Final Fantasy VIII has been described as a technological high school love story, which is a fairly accurate description. Most of Final Fantasy VIII focuses on the developing love story between Squall and Rinoa, which, unfortunately, overshadows the teamwork of the other four members of the battle party, or are rather too well developed to be considered extras. A unique element in Final Fantasy VIII is the fact that the three teammates who appear in the final battle are chosen at random - possibly to signify that it doesn't matter which three they are; each of them has a reason to be there.
Final Fantasy IX featured slightly more cartoonish graphics than previous games, and many characters were of unique and occasionally humorous species - Quina, for example, a gourmet who likes to feast on frogs. The game featured many locations and concepts from the first Final Fantasy, and referenced many of the other games in the series. It also featured a reappearance of Garland, from Final Fantasy I, an appearance which has created speculation that the game takes place within the FFI universe, thousands of years before or after.
Around this time, the first Final Fantasy film, The Spirits Within was released. It's performance at the box office was disappointing. So disappointing, in fact, that Squaresoft was forced to merge with Enix in order to keep their heads above water. Many players simply refer to the company as Square, in order to avoid being corrected by forum know-it-alls. On a positive note, the graphics were amazing, and the task of keeping them that way for the length of a feature could be viewed as a useful exercise for future Square endeavors.
Final Fantasy X was the first game designed for the Playstation 2, and the graphics showcased a huge jump in quality. Final Fantasy X didn't feature a world map with more detailed towns and dungeons, like the previous game. Instead, the player walked through the many cities and roads that overlayed the world.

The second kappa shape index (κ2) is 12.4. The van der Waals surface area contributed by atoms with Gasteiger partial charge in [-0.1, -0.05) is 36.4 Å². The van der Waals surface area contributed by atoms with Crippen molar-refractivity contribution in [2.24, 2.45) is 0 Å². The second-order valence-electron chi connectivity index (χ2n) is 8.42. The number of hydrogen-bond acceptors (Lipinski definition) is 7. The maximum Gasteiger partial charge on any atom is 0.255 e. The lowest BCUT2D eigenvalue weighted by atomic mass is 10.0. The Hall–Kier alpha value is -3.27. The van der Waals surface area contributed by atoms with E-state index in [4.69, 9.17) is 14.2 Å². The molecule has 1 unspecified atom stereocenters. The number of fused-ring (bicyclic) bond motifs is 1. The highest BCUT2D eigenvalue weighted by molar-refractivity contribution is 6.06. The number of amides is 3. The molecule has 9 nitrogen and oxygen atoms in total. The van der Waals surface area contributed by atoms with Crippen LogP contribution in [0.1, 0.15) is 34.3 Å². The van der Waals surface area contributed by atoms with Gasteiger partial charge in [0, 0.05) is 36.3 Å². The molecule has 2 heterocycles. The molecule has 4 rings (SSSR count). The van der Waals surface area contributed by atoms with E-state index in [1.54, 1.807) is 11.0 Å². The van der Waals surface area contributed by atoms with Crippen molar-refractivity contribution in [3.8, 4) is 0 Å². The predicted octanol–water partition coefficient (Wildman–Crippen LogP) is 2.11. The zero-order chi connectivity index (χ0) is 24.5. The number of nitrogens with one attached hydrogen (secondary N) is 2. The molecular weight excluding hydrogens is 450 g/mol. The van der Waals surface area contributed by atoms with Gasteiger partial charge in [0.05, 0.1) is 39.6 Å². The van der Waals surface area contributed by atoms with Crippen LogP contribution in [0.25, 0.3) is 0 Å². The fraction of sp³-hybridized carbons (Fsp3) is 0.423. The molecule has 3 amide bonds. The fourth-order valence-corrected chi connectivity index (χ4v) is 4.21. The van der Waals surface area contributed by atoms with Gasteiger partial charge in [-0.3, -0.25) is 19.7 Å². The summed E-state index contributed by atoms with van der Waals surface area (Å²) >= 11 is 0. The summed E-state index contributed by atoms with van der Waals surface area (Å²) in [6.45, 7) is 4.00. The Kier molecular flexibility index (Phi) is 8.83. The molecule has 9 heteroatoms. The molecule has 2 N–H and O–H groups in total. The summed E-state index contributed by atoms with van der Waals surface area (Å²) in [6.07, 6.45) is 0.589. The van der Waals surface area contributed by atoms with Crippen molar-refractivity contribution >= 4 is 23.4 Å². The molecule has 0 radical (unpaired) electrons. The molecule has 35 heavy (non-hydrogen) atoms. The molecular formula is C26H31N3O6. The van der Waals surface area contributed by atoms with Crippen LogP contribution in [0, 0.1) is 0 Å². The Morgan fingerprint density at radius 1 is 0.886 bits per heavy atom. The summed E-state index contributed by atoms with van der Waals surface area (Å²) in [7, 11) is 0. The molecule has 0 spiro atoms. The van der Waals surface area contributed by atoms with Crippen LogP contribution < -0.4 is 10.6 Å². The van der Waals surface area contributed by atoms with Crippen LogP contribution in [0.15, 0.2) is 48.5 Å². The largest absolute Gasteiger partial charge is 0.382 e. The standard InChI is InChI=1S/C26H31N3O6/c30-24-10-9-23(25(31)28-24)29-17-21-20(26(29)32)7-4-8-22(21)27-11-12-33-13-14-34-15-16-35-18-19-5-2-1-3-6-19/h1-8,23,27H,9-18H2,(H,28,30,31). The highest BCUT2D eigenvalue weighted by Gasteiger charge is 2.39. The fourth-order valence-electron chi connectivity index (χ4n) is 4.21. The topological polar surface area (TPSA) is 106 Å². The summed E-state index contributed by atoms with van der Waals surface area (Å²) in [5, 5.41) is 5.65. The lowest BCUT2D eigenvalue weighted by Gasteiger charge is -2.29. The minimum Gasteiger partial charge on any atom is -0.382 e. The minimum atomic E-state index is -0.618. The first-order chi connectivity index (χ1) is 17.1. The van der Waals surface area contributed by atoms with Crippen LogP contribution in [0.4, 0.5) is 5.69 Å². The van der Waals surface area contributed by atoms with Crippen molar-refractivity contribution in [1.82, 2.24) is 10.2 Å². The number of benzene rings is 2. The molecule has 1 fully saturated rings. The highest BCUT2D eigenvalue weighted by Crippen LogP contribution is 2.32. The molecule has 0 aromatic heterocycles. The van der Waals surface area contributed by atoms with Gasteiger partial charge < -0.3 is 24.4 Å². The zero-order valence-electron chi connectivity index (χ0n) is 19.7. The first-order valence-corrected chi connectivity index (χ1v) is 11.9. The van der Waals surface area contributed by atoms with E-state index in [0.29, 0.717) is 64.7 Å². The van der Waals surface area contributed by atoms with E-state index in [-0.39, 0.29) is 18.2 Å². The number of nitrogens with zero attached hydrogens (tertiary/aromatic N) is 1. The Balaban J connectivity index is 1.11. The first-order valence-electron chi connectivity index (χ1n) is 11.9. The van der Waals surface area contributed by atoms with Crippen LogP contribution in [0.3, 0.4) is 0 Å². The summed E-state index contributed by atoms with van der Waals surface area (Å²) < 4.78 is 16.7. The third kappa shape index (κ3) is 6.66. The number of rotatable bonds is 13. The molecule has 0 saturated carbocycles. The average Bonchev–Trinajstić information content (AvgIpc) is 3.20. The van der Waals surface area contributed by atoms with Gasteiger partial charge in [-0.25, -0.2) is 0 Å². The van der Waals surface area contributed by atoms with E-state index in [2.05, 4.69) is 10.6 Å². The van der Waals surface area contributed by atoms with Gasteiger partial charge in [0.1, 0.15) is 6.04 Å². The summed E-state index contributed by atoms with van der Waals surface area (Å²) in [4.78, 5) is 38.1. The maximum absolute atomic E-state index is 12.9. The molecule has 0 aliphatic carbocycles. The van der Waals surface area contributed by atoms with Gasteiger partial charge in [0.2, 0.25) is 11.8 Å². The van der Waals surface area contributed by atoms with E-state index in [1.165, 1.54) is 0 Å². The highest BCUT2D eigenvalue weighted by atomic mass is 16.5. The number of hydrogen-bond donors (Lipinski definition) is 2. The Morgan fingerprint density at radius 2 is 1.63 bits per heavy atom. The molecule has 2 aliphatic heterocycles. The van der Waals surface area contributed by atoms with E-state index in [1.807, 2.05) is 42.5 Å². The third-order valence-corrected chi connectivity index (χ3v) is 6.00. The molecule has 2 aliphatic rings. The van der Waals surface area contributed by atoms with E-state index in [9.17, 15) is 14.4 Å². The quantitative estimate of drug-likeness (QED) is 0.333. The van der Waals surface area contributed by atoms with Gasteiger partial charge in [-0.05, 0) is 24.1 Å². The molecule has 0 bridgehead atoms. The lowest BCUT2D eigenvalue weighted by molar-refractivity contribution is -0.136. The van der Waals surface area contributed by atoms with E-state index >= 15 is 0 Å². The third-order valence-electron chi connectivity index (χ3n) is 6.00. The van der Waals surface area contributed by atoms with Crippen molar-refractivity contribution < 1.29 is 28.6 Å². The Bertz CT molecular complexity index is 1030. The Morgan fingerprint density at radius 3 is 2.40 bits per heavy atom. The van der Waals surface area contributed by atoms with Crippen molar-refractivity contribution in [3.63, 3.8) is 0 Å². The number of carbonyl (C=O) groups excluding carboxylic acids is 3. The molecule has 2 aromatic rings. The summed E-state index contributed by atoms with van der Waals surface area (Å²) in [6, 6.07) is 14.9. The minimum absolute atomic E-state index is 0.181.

Yuna and Tidus, along with Cloud and Aeris, have become some of the more recognisable figures of the series, even to those who don't play Final Fantasy games, or even RPGs. This may, in part, be due to the sequel, known as Final Fantasy X-2. FFX-2 was the first sequel in the series, closely followed by the FFVII spin-offs, and featured a very different and more lighthearted feel to it's predecessor, disappointing some fans.
Final Fantasy XI, available on the PC and PS2's which have online access was the first Final Fantasy MMORPG on the market. Despite being an online game, Square has stated that they wish it to have a strong storyline, similar to the rest of the series. Final Fantasy XI currently claims four add-ons to its part of the series.
Final Fantasy XII is a relatively new release, for the PS2, and many fans feel that the graphics and storyline are disappointing compared to previous parts of the series. It borrows many elements from Final Fantasy Tactics Advance, which is available on the GBA.
Final Fantasy Tactics is another game which features FFVII characters, was, as the name indicates, a tactical RPG for the Playstation. Final Fantasy Tactics Advance isn't a sequel to the game - it merely shares the tactical battle style. As mentioned, FFTA is for the GBA, and many players feel that it suffers compared to the epic storyline of FFT.
Another sequel featuring FFVII characters is Ehrgeiz, a fighting game for the Playstation. Ehrgeiz was also the name of Zell (FFVIII's) ultimate weapon.
Another unique game worth noting is Final Fantasy: Crystal Chronicles, for the GameCube, which featured a slightly different feel and less linear storyline than the other games in the series. The game could be played as a multiplayer or single player, and gamers could switch between the two at pretty much any time.
Many other games feature the Chocobos from the series, or are re-releases of previous games on newer systems, usually with better graphics. Square has also taken it's Final Fantasy characters into other areas, specifically the Kingdom Hearts series, which introduces a world which merges popular Final Fantasy figures with Disney characters. Most of the characters showcased are from Final Fantasy's VII, VIII, X and X-2, although Setzer of FFVI fame appears in Kingdom Hearts II. Some of the characters appear to follow their canon storylines, such as Squall, while others, such as Selphie, appear in entirely new and contradicting roles. Yet others, like Aeries, achieve the impossible and long wished for dream of a happier ending.
In short, the series which began with one tiny swan song has now boomed into a multi-million dollar empire, with numerous spin-offs, fame, and references with popular media. Square has had their ups and downs with the series, which some feel suffered it's best days over the late nineties, and early millennium. It's possibly that future sequels will show an improvement in the series, but it's felt by some that Square is losing their original edge and returning to tried-and-tested moneymakers, like the over-milked FFVII.